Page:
If we subtract the mean of image from the DCT coefficients of an image

  • what does it signifies?
  • and what type of distribution does it follow?

Example in MATLAB:


what does f signifies?


2 Answers 2


Following the answer given by @msm, linear transformations applied on images often have a DC (direct current) component, i.e. a coefficient that is proportional to the mean of the image. It amounts to projecting the image onto a constant vector (e.g. here on a constant image).

The scale factor depends on the image size only, and depends on the normalization applied to the constant vector. As said by @msm, in the case of an orthonormal transform such as the dct2, the proportional factor is exactly the square-root of the number of elements (or pixels) of the image, hence $\sqrt{n_x\times n_y}$.

Subtracting the average from the scaled dct2 coefficients does not seem useful, from what I know.

However, the question can be reframed. Whether you transform the whole matrix or little blocks, the DC coefficients have, in practice on natural images, specific distributions. On the other coefficients, called AC (alternating current), several works have proposed a possible fit by parametric distributions, like Laplace, Gauss or Rayleigh laws. The generalized Gaussian, or Laplacian-Gaussian law seems a good fit on natural images, as detailed for instance in Distribution shape of two-dimensional DCT coefficients of natural images, 1993 or On the Modeling of DCT and Subband Image Data for Compression, 1995. The image below is the average distribution of the absolute values of coefficients on $8\times 8$ blocks from the cameraman image ($\log$ scale). You can see the different behavior of the $d(1,1)$ coefficient. This is why, in these applications, the mean is removed from the image BEFORE the DCT. Or the DC coefficient is removed from the DCT transform.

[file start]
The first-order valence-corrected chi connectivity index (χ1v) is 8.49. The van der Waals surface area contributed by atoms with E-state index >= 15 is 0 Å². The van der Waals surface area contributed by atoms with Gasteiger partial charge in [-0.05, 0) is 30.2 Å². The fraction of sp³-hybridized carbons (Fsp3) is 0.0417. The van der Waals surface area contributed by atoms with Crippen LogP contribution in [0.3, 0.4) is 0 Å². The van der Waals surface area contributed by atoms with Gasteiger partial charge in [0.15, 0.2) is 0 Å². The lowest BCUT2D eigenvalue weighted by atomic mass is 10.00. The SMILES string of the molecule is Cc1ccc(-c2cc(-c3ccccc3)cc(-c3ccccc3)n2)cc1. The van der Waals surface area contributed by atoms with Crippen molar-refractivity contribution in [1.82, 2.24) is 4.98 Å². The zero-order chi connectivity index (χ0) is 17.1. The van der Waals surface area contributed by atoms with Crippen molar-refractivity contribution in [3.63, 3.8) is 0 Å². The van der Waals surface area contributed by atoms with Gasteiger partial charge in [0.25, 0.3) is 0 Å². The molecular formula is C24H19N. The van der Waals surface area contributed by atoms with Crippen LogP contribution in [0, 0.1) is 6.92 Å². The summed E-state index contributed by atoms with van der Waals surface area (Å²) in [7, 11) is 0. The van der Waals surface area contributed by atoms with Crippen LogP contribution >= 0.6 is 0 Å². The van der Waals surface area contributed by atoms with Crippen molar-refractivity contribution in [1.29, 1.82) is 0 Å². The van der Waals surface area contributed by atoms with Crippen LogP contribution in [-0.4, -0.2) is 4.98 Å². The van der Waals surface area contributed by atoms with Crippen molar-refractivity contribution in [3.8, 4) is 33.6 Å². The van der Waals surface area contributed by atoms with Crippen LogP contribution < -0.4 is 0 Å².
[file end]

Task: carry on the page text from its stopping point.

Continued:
DCT distribution

When either performed globally, or locally, the parameters obtained from the fit can be used to improve compression performance, or infer a class for block (texture, edge, etc.)


You can investigate that if the size of the DCT block (which is the whole image in here) is $x\times y$, then


That is, the DC element of the DCT matrix (i.e. d(1,1)) is actually the mean of the image scaled by $\sqrt{xy}$.

So you are basically subtracting a scaled version of the DC component form all coefficients, which makes not much sense at the moment, except if you provide more context.

  • $\begingroup$ just want to know this "subtracting a scaled version of the DC component form all coefficients"is a better fit for generalized Gaussian distribution rather than DCT coefficients itself...for natural images .This operation has particular effect on DC component as@Laurent Duval shows in graph of cameraman the DC coefficient misbehavior to the distribution. $\endgroup$
    – usman
    Dec 8, 2016 at 6:15
  • $\begingroup$ This is very wrong. But never mind... $\endgroup$
    – msm
    Dec 8, 2016 at 6:45

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